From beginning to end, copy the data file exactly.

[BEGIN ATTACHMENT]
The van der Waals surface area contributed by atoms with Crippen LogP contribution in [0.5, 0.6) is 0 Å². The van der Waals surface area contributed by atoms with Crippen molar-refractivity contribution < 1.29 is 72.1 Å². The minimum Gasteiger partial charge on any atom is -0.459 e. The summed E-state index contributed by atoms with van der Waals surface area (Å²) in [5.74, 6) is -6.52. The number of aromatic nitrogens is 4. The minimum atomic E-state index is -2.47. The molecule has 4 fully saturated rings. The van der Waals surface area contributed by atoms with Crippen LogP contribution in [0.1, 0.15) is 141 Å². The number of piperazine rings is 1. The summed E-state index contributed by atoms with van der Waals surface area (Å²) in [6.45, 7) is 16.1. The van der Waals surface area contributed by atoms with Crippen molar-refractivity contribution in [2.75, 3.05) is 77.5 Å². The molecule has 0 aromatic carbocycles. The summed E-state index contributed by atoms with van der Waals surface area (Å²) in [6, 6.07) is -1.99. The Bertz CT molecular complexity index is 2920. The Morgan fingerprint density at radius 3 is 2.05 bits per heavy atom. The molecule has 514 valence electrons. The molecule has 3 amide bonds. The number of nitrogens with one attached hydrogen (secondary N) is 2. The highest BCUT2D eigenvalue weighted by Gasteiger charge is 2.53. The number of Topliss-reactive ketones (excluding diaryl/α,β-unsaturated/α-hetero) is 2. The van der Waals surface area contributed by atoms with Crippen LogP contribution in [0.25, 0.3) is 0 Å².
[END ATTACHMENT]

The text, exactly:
The van der Waals surface area contributed by atoms with Crippen LogP contribution in [0.5, 0.6) is 0 Å². The van der Waals surface area contributed by atoms with Crippen molar-refractivity contribution < 1.29 is 72.1 Å². The minimum Gasteiger partial charge on any atom is -0.459 e. The summed E-state index contributed by atoms with van der Waals surface area (Å²) in [5.74, 6) is -6.52. The number of aromatic nitrogens is 4. The minimum atomic E-state index is -2.47. The molecule has 4 fully saturated rings. The van der Waals surface area contributed by atoms with Crippen LogP contribution in [0.1, 0.15) is 141 Å². The number of piperazine rings is 1. The summed E-state index contributed by atoms with van der Waals surface area (Å²) in [6.45, 7) is 16.1. The van der Waals surface area contributed by atoms with Crippen molar-refractivity contribution in [2.75, 3.05) is 77.5 Å². The molecule has 0 aromatic carbocycles. The summed E-state index contributed by atoms with van der Waals surface area (Å²) in [6, 6.07) is -1.99. The Bertz CT molecular complexity index is 2920. The Morgan fingerprint density at radius 3 is 2.05 bits per heavy atom. The molecule has 514 valence electrons. The molecule has 3 amide bonds. The number of nitrogens with one attached hydrogen (secondary N) is 2. The highest BCUT2D eigenvalue weighted by Gasteiger charge is 2.53. The number of Topliss-reactive ketones (excluding diaryl/α,β-unsaturated/α-hetero) is 2. The van der Waals surface area contributed by atoms with Crippen LogP contribution in [0.25, 0.3) is 0 Å².